Christians are constantly engaged in active battle:
For the flesh sets its desire against the Spirit, and the Spirit against the flesh; for these are in opposition to one another… (Gal. 5:17)
At any moment, ground is being won. We are either aligned with the Spirit and overcoming temptation or giving ourselves over to the enemy. My track coach used to tell us as athletes, “Every day you are either getting better or worse as a runner. There is no such thing as staying the same.” C.S. Lewis may have said it better as it pertains to our spiritual lives, “There is no neutral ground in the universe: every square inch, every split second, is claimed by God and counterclaimed by Satan.”
Think of how unfair it is when we choose to put things before our eyes (literally and figuratively) that aid the enemy in battle. When we do this we are putting weapons in the hand of Satan, while de-arming the Spirit. John Owen illustrates this in spiritual battle:
Now this is, first, the most unjust and unreasonable thing in the world, when two combatants are engaged, to bind one and keep him up from doing his utmost and to leave the other at liberty to wound him at his pleasure; and, secondly, the most foolish thing in the world to bind him who fights for our eternal condition and to let him alone who seeks and violently attempts our everlasting ruin. THE CONTEST IS FOR OUR LIVES AND SOULS.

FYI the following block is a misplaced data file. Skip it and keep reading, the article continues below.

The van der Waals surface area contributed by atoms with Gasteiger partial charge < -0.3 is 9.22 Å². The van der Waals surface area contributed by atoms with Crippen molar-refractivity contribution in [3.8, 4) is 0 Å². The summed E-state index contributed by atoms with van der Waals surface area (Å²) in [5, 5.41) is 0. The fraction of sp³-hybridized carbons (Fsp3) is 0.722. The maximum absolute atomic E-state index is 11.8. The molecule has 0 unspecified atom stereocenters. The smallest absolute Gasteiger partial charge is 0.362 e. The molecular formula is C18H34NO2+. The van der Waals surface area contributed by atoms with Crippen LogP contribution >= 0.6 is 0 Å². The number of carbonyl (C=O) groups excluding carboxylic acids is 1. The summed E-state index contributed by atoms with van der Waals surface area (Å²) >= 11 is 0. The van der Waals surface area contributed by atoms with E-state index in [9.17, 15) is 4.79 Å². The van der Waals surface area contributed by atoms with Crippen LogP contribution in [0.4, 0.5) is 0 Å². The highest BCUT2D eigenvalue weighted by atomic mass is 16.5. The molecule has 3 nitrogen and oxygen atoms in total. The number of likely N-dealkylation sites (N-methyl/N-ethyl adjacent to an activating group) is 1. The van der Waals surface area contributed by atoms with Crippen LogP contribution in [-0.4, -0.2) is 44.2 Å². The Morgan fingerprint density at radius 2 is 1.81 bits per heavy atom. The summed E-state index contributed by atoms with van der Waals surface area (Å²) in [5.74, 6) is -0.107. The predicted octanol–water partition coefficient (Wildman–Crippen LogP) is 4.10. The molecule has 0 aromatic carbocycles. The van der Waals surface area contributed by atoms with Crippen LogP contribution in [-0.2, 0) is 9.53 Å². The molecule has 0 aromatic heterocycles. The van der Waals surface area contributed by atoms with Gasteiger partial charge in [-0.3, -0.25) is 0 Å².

This is unjust and unreasonable. Imagine what this would look like on the beaches of Normandy – soldiers being forced into the fire of enemy soldiers while they march uphill empty handed. WE MUST FIGHT! Or as John Piper says, “Make war with sin!” However, to do this in our own power is a great travesty. For to fight apart from the Spirit is to have “no strength in combat.” It is to fight the necessary battle, but always come up short and never conquer. Instead being a Christian soldier means actively allowing the Spirit to fight through you:
He (the Spirit) works upon our understandings, wills, consciences, and affections, agreeably to their own natures; he works in us and with us, not against us or without us; so that his assistance is an encouragement as to the facilitating of the work, and no occasion of neglect as to work itself.
How does the Spirit mortify sin?
- By causing our hearts to abound in grace and the fruits that are contrary to the flesh, and the fruits thereof and principles of them.
- By a real physical efficiency on the root and habit of sin, for the weakening, destroying, and taking it away.
- He brings the cross of Christ into the heart of a sinner by faith, and gives us communion with Christ in his death and fellowship in his sufferings.
For more: Overcoming Sin and Temptation by John Owen.